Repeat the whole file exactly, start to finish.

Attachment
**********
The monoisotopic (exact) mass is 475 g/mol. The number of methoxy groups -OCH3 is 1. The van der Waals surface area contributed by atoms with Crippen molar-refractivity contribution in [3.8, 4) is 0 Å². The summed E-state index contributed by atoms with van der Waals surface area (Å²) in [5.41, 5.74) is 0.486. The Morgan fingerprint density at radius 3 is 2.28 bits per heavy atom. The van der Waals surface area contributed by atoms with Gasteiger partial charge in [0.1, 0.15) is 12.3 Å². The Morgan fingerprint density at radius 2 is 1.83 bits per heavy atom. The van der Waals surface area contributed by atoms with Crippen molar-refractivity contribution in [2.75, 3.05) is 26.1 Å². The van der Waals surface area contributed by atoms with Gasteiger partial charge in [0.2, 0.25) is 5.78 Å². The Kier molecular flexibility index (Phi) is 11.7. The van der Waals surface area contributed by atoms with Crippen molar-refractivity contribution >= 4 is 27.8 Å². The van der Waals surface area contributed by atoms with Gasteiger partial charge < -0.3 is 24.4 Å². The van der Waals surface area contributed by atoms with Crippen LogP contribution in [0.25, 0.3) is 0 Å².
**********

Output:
The monoisotopic (exact) mass is 475 g/mol. The number of methoxy groups -OCH3 is 1. The van der Waals surface area contributed by atoms with Crippen molar-refractivity contribution in [3.8, 4) is 0 Å². The summed E-state index contributed by atoms with van der Waals surface area (Å²) in [5.41, 5.74) is 0.486. The Morgan fingerprint density at radius 3 is 2.28 bits per heavy atom. The van der Waals surface area contributed by atoms with Gasteiger partial charge in [0.1, 0.15) is 12.3 Å². The Morgan fingerprint density at radius 2 is 1.83 bits per heavy atom. The van der Waals surface area contributed by atoms with Crippen molar-refractivity contribution in [2.75, 3.05) is 26.1 Å². The van der Waals surface area contributed by atoms with Gasteiger partial charge in [0.2, 0.25) is 5.78 Å². The Kier molecular flexibility index (Phi) is 11.7. The van der Waals surface area contributed by atoms with Crippen molar-refractivity contribution >= 4 is 27.8 Å². The van der Waals surface area contributed by atoms with Gasteiger partial charge < -0.3 is 24.4 Å². The van der Waals surface area contributed by atoms with Crippen LogP contribution in [0.25, 0.3) is 0 Å².